Editorial - Your say on how we vote
A disappointing 74 per cent of registered voters cast votes in November last year. The Key Government secured a sufficient majority to be re-elected, and in a referendum on the voting system a clear majority opted to keep MMP. An independent review to improve the way MMP works was conducted nevertheless.
We were all invited to have our say. The Electoral Commission, in charge of the review, published a consultation paper in February and called for public submissions by post, email, online or at public hearings.
The commission yesterday published its proposals paper after hearing 4698 submissions. This means 0.1 per cent of registered voters exercised their right to express their views, which suggests 99.9 per cent of us are relaxed or indifferent about what might be done to our electoral system.
Alternatively, the great majority of us despair that- no matter what we want or what the commission recommends - a majority of self-serving politicians in Parliament will decide what to do with the commission's report.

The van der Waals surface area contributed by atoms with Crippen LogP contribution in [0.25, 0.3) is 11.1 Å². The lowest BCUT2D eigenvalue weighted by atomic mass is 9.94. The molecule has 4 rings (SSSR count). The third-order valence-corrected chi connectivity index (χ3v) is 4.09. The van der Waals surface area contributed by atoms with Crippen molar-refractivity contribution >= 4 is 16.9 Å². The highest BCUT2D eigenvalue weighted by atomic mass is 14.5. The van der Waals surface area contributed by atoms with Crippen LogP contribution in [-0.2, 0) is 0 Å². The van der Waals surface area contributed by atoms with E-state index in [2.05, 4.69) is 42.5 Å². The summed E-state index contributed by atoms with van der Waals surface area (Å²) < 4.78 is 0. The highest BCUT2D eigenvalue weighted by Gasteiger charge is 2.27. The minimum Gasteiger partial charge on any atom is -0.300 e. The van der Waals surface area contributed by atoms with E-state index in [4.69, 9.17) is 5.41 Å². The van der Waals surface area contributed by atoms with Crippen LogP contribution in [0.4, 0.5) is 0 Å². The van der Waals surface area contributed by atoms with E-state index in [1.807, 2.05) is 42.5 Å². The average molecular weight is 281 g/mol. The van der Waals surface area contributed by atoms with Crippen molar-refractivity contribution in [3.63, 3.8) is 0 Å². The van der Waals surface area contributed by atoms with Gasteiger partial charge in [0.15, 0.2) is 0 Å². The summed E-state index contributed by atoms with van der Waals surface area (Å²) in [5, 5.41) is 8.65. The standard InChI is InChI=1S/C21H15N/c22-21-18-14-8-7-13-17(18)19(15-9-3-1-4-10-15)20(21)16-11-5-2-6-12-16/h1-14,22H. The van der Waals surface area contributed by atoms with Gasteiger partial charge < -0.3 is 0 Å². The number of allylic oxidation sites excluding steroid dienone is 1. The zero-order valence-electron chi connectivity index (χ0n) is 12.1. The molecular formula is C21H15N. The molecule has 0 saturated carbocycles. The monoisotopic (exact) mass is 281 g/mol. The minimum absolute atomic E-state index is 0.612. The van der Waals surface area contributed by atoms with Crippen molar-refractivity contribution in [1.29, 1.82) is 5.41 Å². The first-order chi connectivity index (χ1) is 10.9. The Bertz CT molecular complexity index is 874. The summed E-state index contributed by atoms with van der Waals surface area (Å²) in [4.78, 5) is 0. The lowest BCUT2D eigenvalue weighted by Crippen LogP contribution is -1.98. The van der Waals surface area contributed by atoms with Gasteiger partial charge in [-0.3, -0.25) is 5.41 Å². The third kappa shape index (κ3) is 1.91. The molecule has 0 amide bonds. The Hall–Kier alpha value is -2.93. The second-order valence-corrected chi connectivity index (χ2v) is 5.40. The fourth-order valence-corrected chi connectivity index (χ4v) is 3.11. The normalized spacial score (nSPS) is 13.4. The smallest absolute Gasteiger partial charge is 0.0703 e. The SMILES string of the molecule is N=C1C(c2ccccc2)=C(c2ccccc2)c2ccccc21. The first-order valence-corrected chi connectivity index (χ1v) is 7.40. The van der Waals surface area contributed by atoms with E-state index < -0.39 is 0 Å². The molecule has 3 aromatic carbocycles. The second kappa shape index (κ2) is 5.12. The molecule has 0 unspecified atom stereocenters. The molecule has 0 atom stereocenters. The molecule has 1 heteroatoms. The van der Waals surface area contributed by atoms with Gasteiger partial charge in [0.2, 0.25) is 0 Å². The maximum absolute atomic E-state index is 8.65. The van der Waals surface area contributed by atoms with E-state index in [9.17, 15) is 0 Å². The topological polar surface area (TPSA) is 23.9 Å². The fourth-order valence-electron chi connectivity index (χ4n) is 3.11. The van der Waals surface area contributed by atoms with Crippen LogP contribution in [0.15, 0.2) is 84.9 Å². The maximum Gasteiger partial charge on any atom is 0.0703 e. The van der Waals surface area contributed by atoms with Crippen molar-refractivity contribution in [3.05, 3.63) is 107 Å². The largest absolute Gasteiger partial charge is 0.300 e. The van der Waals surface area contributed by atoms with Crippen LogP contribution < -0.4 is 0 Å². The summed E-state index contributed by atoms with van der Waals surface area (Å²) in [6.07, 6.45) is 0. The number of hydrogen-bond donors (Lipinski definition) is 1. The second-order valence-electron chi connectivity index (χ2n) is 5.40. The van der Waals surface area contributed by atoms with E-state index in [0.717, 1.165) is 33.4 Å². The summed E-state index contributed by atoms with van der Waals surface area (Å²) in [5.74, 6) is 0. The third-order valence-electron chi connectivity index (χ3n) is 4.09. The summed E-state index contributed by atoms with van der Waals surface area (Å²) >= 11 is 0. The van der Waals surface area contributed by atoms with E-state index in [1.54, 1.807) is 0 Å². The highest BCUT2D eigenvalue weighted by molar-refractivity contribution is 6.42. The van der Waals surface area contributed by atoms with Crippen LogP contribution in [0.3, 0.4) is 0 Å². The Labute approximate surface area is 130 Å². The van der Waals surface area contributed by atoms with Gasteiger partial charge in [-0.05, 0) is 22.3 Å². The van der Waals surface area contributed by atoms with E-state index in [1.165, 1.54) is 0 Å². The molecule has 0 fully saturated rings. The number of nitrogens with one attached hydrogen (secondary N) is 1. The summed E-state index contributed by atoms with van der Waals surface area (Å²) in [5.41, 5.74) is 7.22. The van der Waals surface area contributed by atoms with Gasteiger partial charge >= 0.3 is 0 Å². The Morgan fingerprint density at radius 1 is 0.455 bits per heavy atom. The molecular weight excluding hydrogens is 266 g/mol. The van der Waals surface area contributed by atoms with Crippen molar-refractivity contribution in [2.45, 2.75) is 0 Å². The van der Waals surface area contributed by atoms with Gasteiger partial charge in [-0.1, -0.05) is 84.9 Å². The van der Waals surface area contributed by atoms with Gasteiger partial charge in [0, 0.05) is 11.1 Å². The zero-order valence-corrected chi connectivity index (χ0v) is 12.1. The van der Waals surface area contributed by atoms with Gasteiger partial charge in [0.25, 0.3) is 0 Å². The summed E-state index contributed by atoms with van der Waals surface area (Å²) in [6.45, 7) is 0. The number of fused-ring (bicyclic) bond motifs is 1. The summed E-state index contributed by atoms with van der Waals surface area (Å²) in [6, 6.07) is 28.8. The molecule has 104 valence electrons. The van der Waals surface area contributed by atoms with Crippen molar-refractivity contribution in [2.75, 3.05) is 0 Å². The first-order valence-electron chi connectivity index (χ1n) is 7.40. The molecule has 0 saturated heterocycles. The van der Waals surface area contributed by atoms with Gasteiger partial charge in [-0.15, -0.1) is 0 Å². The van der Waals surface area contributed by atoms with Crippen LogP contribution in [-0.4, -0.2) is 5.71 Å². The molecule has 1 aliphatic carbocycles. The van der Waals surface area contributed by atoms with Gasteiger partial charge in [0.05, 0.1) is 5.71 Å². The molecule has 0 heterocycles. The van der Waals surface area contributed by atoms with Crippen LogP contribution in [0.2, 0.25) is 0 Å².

The most important of its draft recommendations would abolish the one-electorate-seat threshold for the allocation of list seats and lower the party-vote threshold for the allocation of list seats from 5 per cent to 4 per cent. Another recommendation, to be rid of the provision of so-called overhang seats for parties that do not cross the party vote threshold, in effect would cap the number of MPs at 120.
Smaller but well-organised parties that can muster a solid party turnout - most notably the Greens and New Zealand First - are the obvious winners from these proposals. But a few parliamentarians and their supporters have good reason to resist the changes. They are the one-seat party leaders - Mana's Hone Harawira, United Future's Peter Dunne and ACT's John Banks.
The proposals paper is open for submissions until September 7 and the commission will send its final report to the Government on October 31. Accordingly, we all have another chance to persuade the commission of the need for more extreme changes to our electoral system, if we feel strongly that tinkering is not enough. The louder the voice from the public, the harder it will be for Parliament to ignore the final recommendations.